Using asynchronous programming with Sendbird’s JavaScript SDK

Alex Orr
Alex Orr Solutions Engineer

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Sendbird, JavaScript Frameworks, and Asynchronous Programming

Sendbird’s API and JavaScript SDK provide the tools you need to integrate chat and messaging into a web or mobile application with a framework using JavaScript or TypeScript. Some popular frameworks include React, React Native, Angular, Vue.js, among others.

To make using Sendbird with these libraries and frameworks easier, this guide introduces some asynchronous programming techniques like callbacks, promises, async/await, and observables.

Most developers will have likely used one or many of the frameworks and concepts mentioned above. Whether this information is new to you or not, it’s intended to reassure developers that Sendbird is flexible enough to work with many applications, as well as to show the most common techniques for asynchronous programming with Sendbird.

Frameworks, libraries, and Sendbird

Frameworks and libraries standardize common tasks, help you organize your code, and make applications easier to scale.

Sendbird’s JavaScript SDK supports any JavaScript framework. React is one of the most popular libraries for JavaScript web applications and, likewise, React Native is one of the most popular frameworks for JavaScript mobile applications.

Due to React Native’s popularity, Sendbird has a React Native sample app that you can use as a starting point and speed up your development process. The sample uses redux, the most popular library for managing your application’s state with React and React Native. Since redux is also commonly used in React, the React Native sample application can also speed the development of your application using React.

Dealing with asynchronous requests

Prior to ES6, using callback functions was a common approach to making asynchronous requests in JavaScript. Callbacks are still commonly used, but it is easy to end up in callback hell, affectionately named for the messy code written when developers attempt to write JavaScript in the order it’s executed from top to bottom.

An example problem using the Sendbird JavaScript SDK

At face value, this code looks clean and easy to read. Notice how the code changes, however, if you update a user’s nickname and their profile URL after they connect.

This code is beginning to look a little messy. Even though you connect to Sendbird before updating the user information, you have to define the nickname callback inside of the connect callback. This can quickly get out of hand and become difficult to read. Anonymous functions can make this easier to read, but the upcoming strategies will provide the same or better readability benefits, while being designed to handle asynchronous requests.

Fortunately, promises, async/await, and observables make working with asynchronous code cleaner and more readable. We’ll provide background on each so it is easier to use the Sendbird SDK with a framework of your choice.


Promises make it easier to work with asynchronous code and perform actions after a promise is settled. A promise handles an asynchronous event that will eventually complete. A promise begins with the status pending and, once it is settled, can either be resolved or rejected. After this, you can perform different actions depending on how the promise settled.

Promises require more setup but they simplify things in the long run. You only need to wrap the functions once and they can be used whenever you need them.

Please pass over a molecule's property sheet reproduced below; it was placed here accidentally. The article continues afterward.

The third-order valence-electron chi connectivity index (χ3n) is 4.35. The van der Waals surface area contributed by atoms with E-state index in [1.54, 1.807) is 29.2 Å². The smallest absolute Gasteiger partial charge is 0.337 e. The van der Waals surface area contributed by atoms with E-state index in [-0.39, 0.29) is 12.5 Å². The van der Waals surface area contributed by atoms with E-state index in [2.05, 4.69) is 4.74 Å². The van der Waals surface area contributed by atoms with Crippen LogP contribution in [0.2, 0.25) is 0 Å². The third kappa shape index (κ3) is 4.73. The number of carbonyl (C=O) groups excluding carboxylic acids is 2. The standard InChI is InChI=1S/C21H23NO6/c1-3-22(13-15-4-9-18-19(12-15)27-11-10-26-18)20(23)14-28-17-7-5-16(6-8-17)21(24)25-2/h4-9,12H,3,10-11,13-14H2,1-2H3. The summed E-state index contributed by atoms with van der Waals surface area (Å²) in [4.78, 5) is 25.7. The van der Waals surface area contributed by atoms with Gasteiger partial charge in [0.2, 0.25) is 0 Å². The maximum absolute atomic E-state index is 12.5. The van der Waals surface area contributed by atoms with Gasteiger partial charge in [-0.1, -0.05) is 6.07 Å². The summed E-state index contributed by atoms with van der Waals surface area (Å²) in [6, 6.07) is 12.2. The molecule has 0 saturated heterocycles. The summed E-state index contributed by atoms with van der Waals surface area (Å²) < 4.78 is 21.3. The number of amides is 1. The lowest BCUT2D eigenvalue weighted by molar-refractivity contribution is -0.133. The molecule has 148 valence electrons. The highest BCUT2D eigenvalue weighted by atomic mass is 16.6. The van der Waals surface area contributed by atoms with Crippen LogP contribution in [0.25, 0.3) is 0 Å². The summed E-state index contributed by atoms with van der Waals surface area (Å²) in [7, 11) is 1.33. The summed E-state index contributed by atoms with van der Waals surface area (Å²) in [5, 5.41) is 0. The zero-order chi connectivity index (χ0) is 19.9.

Using promises, you can still write code in the order that it’s executed and handle errors more easily.

Notice, however, what happens when you chain multiple promises together. Although the code now reads in the order it is executed, it is still a bit difficult to read. But this represents an improvement on callbacks. Instead of nesting callbacks inside of one another, you can chain promises together, making the sequence of events more readable.


Async/Await is another way to manage promises that avoids the chaining in previous examples and makes asynchronous programming even easier to follow.

The below example assumes you still have your SDK methods wrapped in promises.

The asynchronous requests now execute top to bottom and wait for the previous request to complete before executing.


Observables are another common method for improving asynchronous programming in JavaScript. These are brought to JavaScript with the RxJS library. They are more complicated than promises but you may encounter them, especially in Angular. They simplify code in the big-picture.

Think of an observable as a function that can return multiple values over time. An observer can then handle the returned values.

As you can see, this may introduce more complexity without adding any obvious benefits compared to previous strategies, especially for calls that only return a single time. I include observables because they are common in Angular and you may run into them with some common state management libraries such as NgRx. The benefits of using an observable, even for a function that only returns one value, are that they are cancellable, declarative, and composable.

Thunks, Sagas, Effects, Etc.

You may also encounter thunks, sagas, effects and other concepts when using JavaScript state management libraries. These often use one or many of the concepts covered in this guide. They tend to be different approaches to updating an application’s state asynchronously.

A cleaner way to write asynchronous programming

Using the approaches to asynchronous programming above, your code will be cleaner, more readable, and work well with the Sendbird SDK as your application grows.

Tags: Engineering